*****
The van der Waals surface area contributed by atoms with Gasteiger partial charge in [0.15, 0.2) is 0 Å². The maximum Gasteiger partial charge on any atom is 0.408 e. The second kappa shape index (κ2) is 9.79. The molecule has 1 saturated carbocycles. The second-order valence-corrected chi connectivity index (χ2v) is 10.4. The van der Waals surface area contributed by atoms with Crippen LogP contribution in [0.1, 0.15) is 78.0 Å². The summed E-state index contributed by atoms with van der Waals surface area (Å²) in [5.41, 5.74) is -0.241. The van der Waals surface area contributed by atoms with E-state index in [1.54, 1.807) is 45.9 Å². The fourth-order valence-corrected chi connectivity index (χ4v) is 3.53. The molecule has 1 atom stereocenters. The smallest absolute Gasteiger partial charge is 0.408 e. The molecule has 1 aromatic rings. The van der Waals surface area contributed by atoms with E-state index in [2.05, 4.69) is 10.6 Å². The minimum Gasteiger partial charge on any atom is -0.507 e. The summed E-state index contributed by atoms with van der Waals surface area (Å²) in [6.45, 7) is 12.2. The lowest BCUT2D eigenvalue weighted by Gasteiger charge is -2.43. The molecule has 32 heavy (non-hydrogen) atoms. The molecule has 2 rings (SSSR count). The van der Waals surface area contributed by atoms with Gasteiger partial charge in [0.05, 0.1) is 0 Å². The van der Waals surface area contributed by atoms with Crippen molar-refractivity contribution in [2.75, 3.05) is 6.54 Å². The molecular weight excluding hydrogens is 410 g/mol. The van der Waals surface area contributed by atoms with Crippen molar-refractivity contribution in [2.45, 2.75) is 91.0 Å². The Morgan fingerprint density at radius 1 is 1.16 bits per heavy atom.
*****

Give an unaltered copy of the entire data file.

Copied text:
The van der Waals surface area contributed by atoms with Gasteiger partial charge in [0.15, 0.2) is 0 Å². The maximum Gasteiger partial charge on any atom is 0.408 e. The second kappa shape index (κ2) is 9.79. The molecule has 1 saturated carbocycles. The second-order valence-corrected chi connectivity index (χ2v) is 10.4. The van der Waals surface area contributed by atoms with Crippen LogP contribution in [0.1, 0.15) is 78.0 Å². The summed E-state index contributed by atoms with van der Waals surface area (Å²) in [5.41, 5.74) is -0.241. The van der Waals surface area contributed by atoms with E-state index in [1.54, 1.807) is 45.9 Å². The fourth-order valence-corrected chi connectivity index (χ4v) is 3.53. The molecule has 1 atom stereocenters. The smallest absolute Gasteiger partial charge is 0.408 e. The molecule has 1 aromatic rings. The van der Waals surface area contributed by atoms with E-state index in [2.05, 4.69) is 10.6 Å². The minimum Gasteiger partial charge on any atom is -0.507 e. The summed E-state index contributed by atoms with van der Waals surface area (Å²) in [6.45, 7) is 12.2. The lowest BCUT2D eigenvalue weighted by Gasteiger charge is -2.43. The molecule has 32 heavy (non-hydrogen) atoms. The molecule has 2 rings (SSSR count). The van der Waals surface area contributed by atoms with Gasteiger partial charge in [0.05, 0.1) is 0 Å². The van der Waals surface area contributed by atoms with Crippen molar-refractivity contribution in [2.75, 3.05) is 6.54 Å². The molecular weight excluding hydrogens is 410 g/mol. The van der Waals surface area contributed by atoms with Crippen molar-refractivity contribution in [2.45, 2.75) is 91.0 Å². The Morgan fingerprint density at radius 1 is 1.16 bits per heavy atom.